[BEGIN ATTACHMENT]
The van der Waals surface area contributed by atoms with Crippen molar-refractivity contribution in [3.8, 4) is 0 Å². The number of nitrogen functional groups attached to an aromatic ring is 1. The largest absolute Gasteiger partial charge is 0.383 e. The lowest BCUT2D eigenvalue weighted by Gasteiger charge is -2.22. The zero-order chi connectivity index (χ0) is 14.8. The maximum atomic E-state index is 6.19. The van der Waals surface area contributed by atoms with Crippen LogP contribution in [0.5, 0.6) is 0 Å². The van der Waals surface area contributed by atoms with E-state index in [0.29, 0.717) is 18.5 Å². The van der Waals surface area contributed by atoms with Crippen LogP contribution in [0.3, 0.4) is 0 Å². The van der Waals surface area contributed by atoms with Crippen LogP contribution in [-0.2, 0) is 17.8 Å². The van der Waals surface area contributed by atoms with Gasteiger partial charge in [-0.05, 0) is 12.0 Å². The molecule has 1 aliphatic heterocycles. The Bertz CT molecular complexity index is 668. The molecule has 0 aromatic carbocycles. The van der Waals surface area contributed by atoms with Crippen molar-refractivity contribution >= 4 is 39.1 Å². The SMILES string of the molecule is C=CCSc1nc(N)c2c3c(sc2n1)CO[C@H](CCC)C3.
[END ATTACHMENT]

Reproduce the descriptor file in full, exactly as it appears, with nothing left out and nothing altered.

The van der Waals surface area contributed by atoms with Crippen molar-refractivity contribution in [3.8, 4) is 0 Å². The number of nitrogen functional groups attached to an aromatic ring is 1. The largest absolute Gasteiger partial charge is 0.383 e. The lowest BCUT2D eigenvalue weighted by Gasteiger charge is -2.22. The zero-order chi connectivity index (χ0) is 14.8. The maximum atomic E-state index is 6.19. The van der Waals surface area contributed by atoms with Crippen LogP contribution in [0.5, 0.6) is 0 Å². The van der Waals surface area contributed by atoms with E-state index in [0.29, 0.717) is 18.5 Å². The van der Waals surface area contributed by atoms with Crippen LogP contribution in [0.3, 0.4) is 0 Å². The van der Waals surface area contributed by atoms with Crippen LogP contribution in [-0.2, 0) is 17.8 Å². The van der Waals surface area contributed by atoms with Gasteiger partial charge in [-0.05, 0) is 12.0 Å². The molecule has 1 aliphatic heterocycles. The Bertz CT molecular complexity index is 668. The molecule has 0 aromatic carbocycles. The van der Waals surface area contributed by atoms with Crippen molar-refractivity contribution >= 4 is 39.1 Å². The SMILES string of the molecule is C=CCSc1nc(N)c2c3c(sc2n1)CO[C@H](CCC)C3.